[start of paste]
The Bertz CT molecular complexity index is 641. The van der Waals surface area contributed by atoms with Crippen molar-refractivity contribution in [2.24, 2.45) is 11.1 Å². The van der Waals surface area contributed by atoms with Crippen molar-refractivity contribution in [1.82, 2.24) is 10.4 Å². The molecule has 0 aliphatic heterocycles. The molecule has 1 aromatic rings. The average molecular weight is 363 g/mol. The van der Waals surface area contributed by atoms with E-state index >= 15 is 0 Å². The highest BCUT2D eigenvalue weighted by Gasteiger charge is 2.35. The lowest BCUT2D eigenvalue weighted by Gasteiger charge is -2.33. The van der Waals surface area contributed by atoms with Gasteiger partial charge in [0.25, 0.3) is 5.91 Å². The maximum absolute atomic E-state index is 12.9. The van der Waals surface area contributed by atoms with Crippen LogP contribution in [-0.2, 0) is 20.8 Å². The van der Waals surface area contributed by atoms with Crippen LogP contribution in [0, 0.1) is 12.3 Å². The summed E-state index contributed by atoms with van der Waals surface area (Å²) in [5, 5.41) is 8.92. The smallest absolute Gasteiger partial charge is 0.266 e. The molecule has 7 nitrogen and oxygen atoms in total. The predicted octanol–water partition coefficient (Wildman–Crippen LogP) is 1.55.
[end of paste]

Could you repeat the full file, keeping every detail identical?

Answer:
The Bertz CT molecular complexity index is 641. The van der Waals surface area contributed by atoms with Crippen molar-refractivity contribution in [2.24, 2.45) is 11.1 Å². The van der Waals surface area contributed by atoms with Crippen molar-refractivity contribution in [1.82, 2.24) is 10.4 Å². The molecule has 0 aliphatic heterocycles. The molecule has 1 aromatic rings. The average molecular weight is 363 g/mol. The van der Waals surface area contributed by atoms with E-state index >= 15 is 0 Å². The highest BCUT2D eigenvalue weighted by Gasteiger charge is 2.35. The lowest BCUT2D eigenvalue weighted by Gasteiger charge is -2.33. The van der Waals surface area contributed by atoms with Gasteiger partial charge in [0.25, 0.3) is 5.91 Å². The maximum absolute atomic E-state index is 12.9. The van der Waals surface area contributed by atoms with Crippen LogP contribution in [-0.2, 0) is 20.8 Å². The van der Waals surface area contributed by atoms with Crippen LogP contribution in [0, 0.1) is 12.3 Å². The summed E-state index contributed by atoms with van der Waals surface area (Å²) in [5, 5.41) is 8.92. The smallest absolute Gasteiger partial charge is 0.266 e. The molecule has 7 nitrogen and oxygen atoms in total. The predicted octanol–water partition coefficient (Wildman–Crippen LogP) is 1.55.